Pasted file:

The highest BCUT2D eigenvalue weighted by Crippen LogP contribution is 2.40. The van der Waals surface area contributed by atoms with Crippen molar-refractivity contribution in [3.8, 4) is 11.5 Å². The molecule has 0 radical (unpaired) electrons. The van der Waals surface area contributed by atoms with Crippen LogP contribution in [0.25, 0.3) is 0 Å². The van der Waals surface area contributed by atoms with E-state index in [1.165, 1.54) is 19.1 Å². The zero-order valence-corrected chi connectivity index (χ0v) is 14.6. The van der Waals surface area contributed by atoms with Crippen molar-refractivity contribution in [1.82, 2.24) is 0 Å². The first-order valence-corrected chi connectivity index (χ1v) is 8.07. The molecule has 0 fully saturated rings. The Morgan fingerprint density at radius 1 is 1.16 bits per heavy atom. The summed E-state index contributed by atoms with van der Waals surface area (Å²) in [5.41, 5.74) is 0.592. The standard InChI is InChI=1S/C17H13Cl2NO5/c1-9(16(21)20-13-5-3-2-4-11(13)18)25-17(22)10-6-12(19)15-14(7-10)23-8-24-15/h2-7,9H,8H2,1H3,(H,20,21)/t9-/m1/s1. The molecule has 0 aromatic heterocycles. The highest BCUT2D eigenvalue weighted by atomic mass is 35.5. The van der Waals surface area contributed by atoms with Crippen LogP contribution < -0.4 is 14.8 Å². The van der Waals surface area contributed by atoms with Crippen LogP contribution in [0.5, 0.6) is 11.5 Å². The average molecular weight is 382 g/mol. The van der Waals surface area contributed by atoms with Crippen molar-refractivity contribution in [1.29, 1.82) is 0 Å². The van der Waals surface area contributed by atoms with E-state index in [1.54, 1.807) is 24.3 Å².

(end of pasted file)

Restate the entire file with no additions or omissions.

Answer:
The highest BCUT2D eigenvalue weighted by Crippen LogP contribution is 2.40. The van der Waals surface area contributed by atoms with Crippen molar-refractivity contribution in [3.8, 4) is 11.5 Å². The molecule has 0 radical (unpaired) electrons. The van der Waals surface area contributed by atoms with Crippen LogP contribution in [0.25, 0.3) is 0 Å². The van der Waals surface area contributed by atoms with E-state index in [1.165, 1.54) is 19.1 Å². The zero-order valence-corrected chi connectivity index (χ0v) is 14.6. The van der Waals surface area contributed by atoms with Crippen molar-refractivity contribution in [1.82, 2.24) is 0 Å². The first-order valence-corrected chi connectivity index (χ1v) is 8.07. The molecule has 0 fully saturated rings. The Morgan fingerprint density at radius 1 is 1.16 bits per heavy atom. The summed E-state index contributed by atoms with van der Waals surface area (Å²) in [5.41, 5.74) is 0.592. The standard InChI is InChI=1S/C17H13Cl2NO5/c1-9(16(21)20-13-5-3-2-4-11(13)18)25-17(22)10-6-12(19)15-14(7-10)23-8-24-15/h2-7,9H,8H2,1H3,(H,20,21)/t9-/m1/s1. The molecule has 0 aromatic heterocycles. The highest BCUT2D eigenvalue weighted by atomic mass is 35.5. The van der Waals surface area contributed by atoms with Crippen LogP contribution < -0.4 is 14.8 Å². The van der Waals surface area contributed by atoms with Crippen LogP contribution in [0.5, 0.6) is 11.5 Å². The average molecular weight is 382 g/mol. The van der Waals surface area contributed by atoms with Crippen molar-refractivity contribution in [1.29, 1.82) is 0 Å². The van der Waals surface area contributed by atoms with E-state index in [1.54, 1.807) is 24.3 Å².